My sister has left the empty box on the kitchen counter, and already has her coat on. ‘Lina is in the living room. I have to get home. See you this afternoon.’
She goes, and I look in on Lina. Cross-legged with a blanket wrapped around her, three feet from the television screen. ‘Not so close,’ I remind her, as I do every day, and though she pulls a face she scoots back another foot. It makes me happy to see Lina watching these shows. When I first came here, my husband – my ex-husband – wanted me to fit in. ‘Sit down on the sofa,’ he’d say, ‘watch TV.’ I didn’t like to though. I knew none of the celebrities names, none of their faces. I always felt like I was catching-up, and I’m sure this is why I make sure the children go, every day, to school. They will grow up with this media landscape, and remember affectionately these characters and tunes when they’re older. They will have a sense of familiarity that I lost. I’m regaining it. I still don’t like to sit on the sofa, but when I force myself to I love The Apprentice, and Location, Location, Location.
Yousif likes the house shows too. He dreams of living in a mansion, with tall, shining windows and big sloping roofs. A room for games, a room with a trampoline, a room ... a bedroom of his own, probably. We only have the two bedrooms here, enough for now, but not for long.
Our home in Baghdad was so big, so unlike our home now. Somehow when we left, all the furniture and all our belongings were crammed into just two of the upstairs rooms, leaving space enough for a new family to live in the rest of the house. Perhaps two rooms is all it takes.
I’d give so much to go through those boxes one day, just to open them up and take out everything that had been packed away. My mother’s home in Turkey is near enough that she still goes back to Baghdad sometimes, to look in. I ask her to take things from the boxes, to pass them on to me. Little ornaments to remind me of my childhood, or pictures that I remember seeing on the walls. She brings them to me when she visits us here in Scotland.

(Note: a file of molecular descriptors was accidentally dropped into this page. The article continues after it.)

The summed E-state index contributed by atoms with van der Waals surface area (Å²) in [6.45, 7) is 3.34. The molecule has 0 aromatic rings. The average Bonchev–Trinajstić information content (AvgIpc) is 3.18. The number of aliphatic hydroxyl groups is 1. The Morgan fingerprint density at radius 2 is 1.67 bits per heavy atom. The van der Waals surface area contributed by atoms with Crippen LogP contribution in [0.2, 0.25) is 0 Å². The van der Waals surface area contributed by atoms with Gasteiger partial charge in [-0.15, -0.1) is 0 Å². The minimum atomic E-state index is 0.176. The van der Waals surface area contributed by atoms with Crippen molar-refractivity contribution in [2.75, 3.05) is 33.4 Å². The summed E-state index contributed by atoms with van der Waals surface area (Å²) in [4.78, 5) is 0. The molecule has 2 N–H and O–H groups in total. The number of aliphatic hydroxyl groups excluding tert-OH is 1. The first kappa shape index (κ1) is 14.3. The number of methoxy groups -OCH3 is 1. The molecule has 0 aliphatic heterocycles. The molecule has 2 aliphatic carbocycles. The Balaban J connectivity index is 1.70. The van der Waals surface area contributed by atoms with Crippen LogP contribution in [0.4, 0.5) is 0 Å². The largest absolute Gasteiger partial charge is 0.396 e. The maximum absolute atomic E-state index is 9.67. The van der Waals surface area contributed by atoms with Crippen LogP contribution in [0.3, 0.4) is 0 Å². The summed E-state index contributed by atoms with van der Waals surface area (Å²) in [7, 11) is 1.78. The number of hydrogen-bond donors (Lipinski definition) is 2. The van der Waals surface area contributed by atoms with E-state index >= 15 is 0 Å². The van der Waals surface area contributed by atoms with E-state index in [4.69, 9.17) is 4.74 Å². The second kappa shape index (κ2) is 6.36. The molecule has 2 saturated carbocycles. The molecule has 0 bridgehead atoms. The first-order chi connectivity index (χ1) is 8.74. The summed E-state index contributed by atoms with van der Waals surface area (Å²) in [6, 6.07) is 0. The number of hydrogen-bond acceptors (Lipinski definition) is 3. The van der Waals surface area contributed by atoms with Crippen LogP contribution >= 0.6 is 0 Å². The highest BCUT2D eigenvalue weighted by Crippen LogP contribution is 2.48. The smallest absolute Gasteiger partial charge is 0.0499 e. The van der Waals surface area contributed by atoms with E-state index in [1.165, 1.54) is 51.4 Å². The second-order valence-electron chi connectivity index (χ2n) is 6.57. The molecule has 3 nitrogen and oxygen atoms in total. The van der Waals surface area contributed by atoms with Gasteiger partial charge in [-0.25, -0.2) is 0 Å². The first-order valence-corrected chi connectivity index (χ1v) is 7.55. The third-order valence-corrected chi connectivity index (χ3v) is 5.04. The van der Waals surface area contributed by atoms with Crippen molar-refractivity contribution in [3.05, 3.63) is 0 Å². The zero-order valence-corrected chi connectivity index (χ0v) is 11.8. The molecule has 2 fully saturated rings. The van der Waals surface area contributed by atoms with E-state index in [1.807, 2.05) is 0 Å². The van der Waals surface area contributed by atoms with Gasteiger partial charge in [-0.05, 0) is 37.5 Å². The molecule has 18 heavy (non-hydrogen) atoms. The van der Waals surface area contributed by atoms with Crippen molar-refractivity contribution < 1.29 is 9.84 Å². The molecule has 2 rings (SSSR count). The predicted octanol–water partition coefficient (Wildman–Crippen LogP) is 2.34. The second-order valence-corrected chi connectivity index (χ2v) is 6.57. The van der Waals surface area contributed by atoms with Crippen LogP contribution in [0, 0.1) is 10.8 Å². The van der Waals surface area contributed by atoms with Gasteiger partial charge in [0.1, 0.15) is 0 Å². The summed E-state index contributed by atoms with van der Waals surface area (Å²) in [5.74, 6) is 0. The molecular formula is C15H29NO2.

Last time she went to the old house, I felt bold. I didn’t want a trinket, or a decoration, I wanted something bigger. I asked her to bring me her wedding dress. ‘What could you possibly want with that?’ She asked. ‘You’re not going to wear it, surely!’ I had no good answer for her, other than nostalgia. I can picture perfectly that seventies gown, short and ivory with feathers and crystals sparkling in the light. I wonder if it shines the same, after years in that dusty and dark place. She hasn’t brought it to me yet.
I spend the morning cleaning, and Lina is content to be by herself. She goes between the TV and her dolls house, while I go between the rooms, picking up, washing, folding, dusting, wiping. After lunch I start to cook, and the smell brings Lina through. I sit her at the small table with crayons and paper, but she turns and watches me instead. The aroma of spices fills the house, and the walls around us protect us from the wet and wild outside. I realise I am my own mother, and Lina is me. We are recreating a scene from my childhood, thousands of miles from the original place.
When I pick Yousif up at the school gate, he automatically takes my hand. Tomorrow, I will let him cross the last road himself. At home we eat our spiced lamb with naan, and yoghurt. Tomorrow, I will ask Lina to help me weigh out rice. Before bed, we watch Grand Designs, and Yousif watches a crane install walls of glass with wide eyes. Tomorrow, I will open the blinds and embrace whatever arctic weather Glasgow might have for me.
Rob Currie is originally from the Scottish Borders, but now lives in Dundee. He was awarded a Scottish Book Trust New Writers Award in December 2012, and recently finished writing his first novel. Most recently his short fiction has been published online as additional content to Zoe Strachan's Cultural Commission anthology Out There. He now studies English and Creative Writing at Dundee University.
Shaima came to Scotland from Iraq ten years ago, from Baghdad. Although her sister lives in Scotland too, her family was largely broken up - her mother lives in Turkey, her brother in America, and her aunt is still in Baghdad. Shaima has two children, Yusef and Lena, who were both born here. She now lives in Anniesland, Glasgow.